The Bruins are down in Washington, where they are looking to regain the lead in their Eastern Conference quarterfinal series after the Capitals wrested home ice away with a split of the first two games in Boston.
"It's big coming back," Capitals forward Matt Hendricks told reporters in Washington after the team's practice on Sunday. "Now we have home ice and it turns into a five-game series."
Home ice hasn't meant much this postseason, with the home teams just 8-11 so far in the playoffs. The Bruins were also a solid 25-15-1 on the road this season, and with their veteran leadership and experience aren't likely to be intimidated playing anywhere.
The bigger issue is getting something going offensively after managing just two goals, both from the third line, in the first two games. They've also only allowed two goals, but won't have the last change in Washington and will a harder time making sure Zdeno Chara and Dennis Seidenberg are on the ice at all times opposite Alex Ovechkin.
Both teams are looking for more offense, especially with the man advantage. The Bruins' power play is struggling mightily once again in the playoffs, opening the series 0-for-6. But Boston’s penalty kill has kept Washington from gaining any edge in special teams, with the Capitals also 0-for-5 on the power play. Whichever team can break through first could have a huge edge in the series.
"The thing I've liked is we haven't allowed them to score so far," Bruins coach Claude Julien told reporters at the Verizon Center in Washington after Monday's morning skate. "But you certainly don't want to play with fire. They've got all the ammunition that they want to have it succeed. We can talk about our power play not scoring, but right now it's been even. No power play has scored and both penalty kill units on both teams have done a good job.
"It's a real tight and dead-even series right now," Julien added. "Somewhere along the way, one of the team is going to get an edge here, and hopefully we'll keep working on making it our edge."
Neither team is planning any lineup changes in looking for that edge. Reports out of Washington had Jordan Caron and Mike Mottau staying on the ice for extra work after the morning skate, indicating they will likely remain the healthy scratches for Boston. Adam McQuaid will also remain out. He did not make the trip to Washington as he continues to deal with an upper-body injury.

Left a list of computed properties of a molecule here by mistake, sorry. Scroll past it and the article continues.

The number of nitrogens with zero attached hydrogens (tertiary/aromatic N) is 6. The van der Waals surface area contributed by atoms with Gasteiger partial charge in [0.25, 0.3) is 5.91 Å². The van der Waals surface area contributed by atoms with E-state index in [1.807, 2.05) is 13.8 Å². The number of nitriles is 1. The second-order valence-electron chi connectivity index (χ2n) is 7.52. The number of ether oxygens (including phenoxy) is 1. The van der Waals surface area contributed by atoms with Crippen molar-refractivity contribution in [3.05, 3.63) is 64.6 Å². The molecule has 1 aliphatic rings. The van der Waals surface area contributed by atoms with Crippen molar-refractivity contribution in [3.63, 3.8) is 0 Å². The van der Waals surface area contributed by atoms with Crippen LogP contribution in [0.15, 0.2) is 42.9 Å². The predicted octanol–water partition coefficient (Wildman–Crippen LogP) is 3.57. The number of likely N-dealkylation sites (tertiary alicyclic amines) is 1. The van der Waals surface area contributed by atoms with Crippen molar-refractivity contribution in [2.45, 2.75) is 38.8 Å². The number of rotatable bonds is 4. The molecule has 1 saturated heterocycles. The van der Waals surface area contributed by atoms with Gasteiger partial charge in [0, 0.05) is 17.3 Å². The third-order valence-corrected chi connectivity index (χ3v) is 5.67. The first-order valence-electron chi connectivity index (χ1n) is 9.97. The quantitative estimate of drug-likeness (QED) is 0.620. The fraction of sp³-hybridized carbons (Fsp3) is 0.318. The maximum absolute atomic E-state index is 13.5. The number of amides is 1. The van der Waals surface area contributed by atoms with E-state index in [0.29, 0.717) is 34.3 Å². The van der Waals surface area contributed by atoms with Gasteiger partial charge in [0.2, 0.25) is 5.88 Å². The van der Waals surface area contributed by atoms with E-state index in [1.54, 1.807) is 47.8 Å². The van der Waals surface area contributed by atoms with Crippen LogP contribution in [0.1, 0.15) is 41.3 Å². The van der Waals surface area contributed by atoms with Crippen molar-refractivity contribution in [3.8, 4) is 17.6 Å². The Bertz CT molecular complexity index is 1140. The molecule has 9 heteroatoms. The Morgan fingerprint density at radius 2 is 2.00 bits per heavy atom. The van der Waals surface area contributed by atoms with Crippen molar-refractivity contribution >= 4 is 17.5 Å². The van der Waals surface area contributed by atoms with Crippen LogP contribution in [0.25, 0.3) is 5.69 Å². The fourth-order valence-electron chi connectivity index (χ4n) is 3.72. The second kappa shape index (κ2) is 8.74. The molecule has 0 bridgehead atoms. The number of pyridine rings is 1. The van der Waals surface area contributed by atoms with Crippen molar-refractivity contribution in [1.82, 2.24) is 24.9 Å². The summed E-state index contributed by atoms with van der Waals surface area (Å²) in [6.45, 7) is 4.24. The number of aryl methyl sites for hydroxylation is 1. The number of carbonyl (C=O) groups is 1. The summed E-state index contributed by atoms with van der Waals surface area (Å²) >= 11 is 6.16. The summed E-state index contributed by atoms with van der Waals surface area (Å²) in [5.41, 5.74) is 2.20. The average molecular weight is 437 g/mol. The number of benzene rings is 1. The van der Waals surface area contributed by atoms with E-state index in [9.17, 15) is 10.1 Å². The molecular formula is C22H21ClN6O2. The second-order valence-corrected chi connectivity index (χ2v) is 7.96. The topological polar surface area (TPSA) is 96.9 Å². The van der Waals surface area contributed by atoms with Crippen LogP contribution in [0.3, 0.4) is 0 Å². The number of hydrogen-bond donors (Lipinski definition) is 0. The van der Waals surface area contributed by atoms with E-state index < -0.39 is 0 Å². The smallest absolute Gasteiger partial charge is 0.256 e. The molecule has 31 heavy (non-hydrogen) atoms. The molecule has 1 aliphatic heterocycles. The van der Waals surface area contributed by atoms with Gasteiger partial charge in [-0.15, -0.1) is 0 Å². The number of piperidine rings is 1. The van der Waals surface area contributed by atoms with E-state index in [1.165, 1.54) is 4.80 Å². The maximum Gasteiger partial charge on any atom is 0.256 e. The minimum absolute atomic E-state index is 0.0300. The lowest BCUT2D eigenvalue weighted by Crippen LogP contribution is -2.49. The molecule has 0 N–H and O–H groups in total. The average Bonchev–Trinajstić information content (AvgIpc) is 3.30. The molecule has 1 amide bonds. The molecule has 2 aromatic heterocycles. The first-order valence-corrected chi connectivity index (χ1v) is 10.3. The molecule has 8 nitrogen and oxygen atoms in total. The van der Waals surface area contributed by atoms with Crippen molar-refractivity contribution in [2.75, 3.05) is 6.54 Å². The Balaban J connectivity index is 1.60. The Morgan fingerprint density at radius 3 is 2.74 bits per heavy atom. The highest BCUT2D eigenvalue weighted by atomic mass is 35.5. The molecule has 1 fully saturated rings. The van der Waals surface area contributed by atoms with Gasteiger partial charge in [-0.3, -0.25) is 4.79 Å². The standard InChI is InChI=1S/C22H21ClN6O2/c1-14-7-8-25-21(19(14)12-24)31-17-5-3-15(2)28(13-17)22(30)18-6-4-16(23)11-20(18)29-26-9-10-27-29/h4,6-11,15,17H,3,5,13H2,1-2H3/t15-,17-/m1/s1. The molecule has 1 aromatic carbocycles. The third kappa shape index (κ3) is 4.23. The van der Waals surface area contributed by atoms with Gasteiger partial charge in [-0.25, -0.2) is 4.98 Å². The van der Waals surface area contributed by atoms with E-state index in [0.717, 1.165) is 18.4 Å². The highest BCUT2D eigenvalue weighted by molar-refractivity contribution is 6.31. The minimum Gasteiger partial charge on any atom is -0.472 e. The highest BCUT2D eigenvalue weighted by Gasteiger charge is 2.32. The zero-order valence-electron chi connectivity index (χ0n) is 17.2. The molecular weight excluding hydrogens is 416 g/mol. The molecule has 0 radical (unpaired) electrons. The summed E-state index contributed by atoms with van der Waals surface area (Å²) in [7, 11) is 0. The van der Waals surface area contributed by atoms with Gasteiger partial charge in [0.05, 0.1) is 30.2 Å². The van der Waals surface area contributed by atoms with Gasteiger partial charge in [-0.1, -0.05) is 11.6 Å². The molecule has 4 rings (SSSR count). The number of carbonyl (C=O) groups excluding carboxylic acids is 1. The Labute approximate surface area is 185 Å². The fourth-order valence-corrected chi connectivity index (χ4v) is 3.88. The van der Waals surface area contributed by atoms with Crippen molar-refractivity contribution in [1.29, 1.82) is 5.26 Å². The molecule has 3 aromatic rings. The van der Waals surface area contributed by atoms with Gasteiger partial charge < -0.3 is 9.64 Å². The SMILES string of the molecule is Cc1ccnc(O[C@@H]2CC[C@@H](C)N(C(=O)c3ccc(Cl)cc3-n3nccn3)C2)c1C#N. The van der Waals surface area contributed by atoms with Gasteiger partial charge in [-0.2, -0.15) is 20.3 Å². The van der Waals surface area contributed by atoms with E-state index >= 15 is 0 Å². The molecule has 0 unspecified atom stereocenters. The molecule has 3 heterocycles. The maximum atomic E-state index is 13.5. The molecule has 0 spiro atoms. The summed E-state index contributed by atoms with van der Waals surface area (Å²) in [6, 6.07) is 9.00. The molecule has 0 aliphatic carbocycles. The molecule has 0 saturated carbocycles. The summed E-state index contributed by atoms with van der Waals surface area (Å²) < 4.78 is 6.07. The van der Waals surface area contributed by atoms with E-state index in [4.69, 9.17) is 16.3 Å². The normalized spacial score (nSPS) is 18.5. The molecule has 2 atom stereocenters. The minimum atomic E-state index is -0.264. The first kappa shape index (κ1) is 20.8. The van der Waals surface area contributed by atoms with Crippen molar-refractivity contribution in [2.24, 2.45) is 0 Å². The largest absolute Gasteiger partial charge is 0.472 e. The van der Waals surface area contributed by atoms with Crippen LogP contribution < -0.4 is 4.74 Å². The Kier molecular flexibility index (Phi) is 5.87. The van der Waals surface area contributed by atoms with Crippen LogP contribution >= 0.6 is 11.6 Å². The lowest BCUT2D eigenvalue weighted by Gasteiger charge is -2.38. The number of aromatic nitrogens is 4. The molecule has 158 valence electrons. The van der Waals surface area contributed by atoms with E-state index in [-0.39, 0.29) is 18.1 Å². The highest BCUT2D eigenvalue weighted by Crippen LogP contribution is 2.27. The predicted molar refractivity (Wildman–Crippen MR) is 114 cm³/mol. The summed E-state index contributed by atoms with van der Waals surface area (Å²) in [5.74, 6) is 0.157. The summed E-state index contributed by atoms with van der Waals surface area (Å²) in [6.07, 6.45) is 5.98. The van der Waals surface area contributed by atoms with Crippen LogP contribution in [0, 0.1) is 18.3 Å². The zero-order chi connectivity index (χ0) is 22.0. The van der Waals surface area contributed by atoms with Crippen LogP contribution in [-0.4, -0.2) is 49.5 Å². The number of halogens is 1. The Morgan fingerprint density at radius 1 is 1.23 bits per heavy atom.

The Capitals appear to be sticking with their same lineup as well, keeping veteran forward Mike Knuble and young defenseman Dmitry Orlov among their healthy scratches.
The goaltending matchup will remain the same as well, with Tim Thomas and Braden Holtby manning the opposing nets. Tuukka Rask (abdominal/groin tear) did make the trip, but Anton Khudobin is expected to remain the backup for the Bruins.
Michal Neuvirth (leg) and Tomas Vokoun each skated briefed on Monday morning, but Dany Sabourin is expected to dress again as Holtby's backup, and Holtby's strong play in the first two games will likely keep him in net even if either of the club's other goalies are cleared to return.
Chris Lee and Wes McCauley will be the referees, with Brian Murphy and Tony Sericolo working the lines.
Projected Bruins lines
Milan Lucic-David Krejci-Rich Peverley
Brad Marchand-Patrice Bergeron-Tyler Seguin
Benoit Pouliot-Chris Kelly-Brian Rolston
Daniel Paille-Gregory Campbell-Shawn Thornton
Zdeno Chara-Dennis Seidenberg
Andrew Ference-Johnny Boychuk
Greg Zanon-Joe Corvo
Scratches: Adam McQuaid (upper body), Nathan Horton (concussion), Tuukka Rask (groin), Mike Mottau, Jordan Caron
Projected Capitals lines
Alex Ovechkin-Brooks Laich-Troy Brouwer
Marcus Johansson-Nicklas Backstrom-Alexander Semin
Jason Chimera-Jay Beagle-Mathieu Perrault
Keith Aucoin-Matt Hendricks-Joel Ward
Karl Alzner-John Carlson
Roman Hamrlik-Mike Green
Jeff Schultz-Dennis Wideman
Scratches: John Erskine, Jeff Halpern, Mike Knuble, Cody Eakin, Dmitry Orlov, Tomas Vokoun (groin), Michal Neuvirth (leg)
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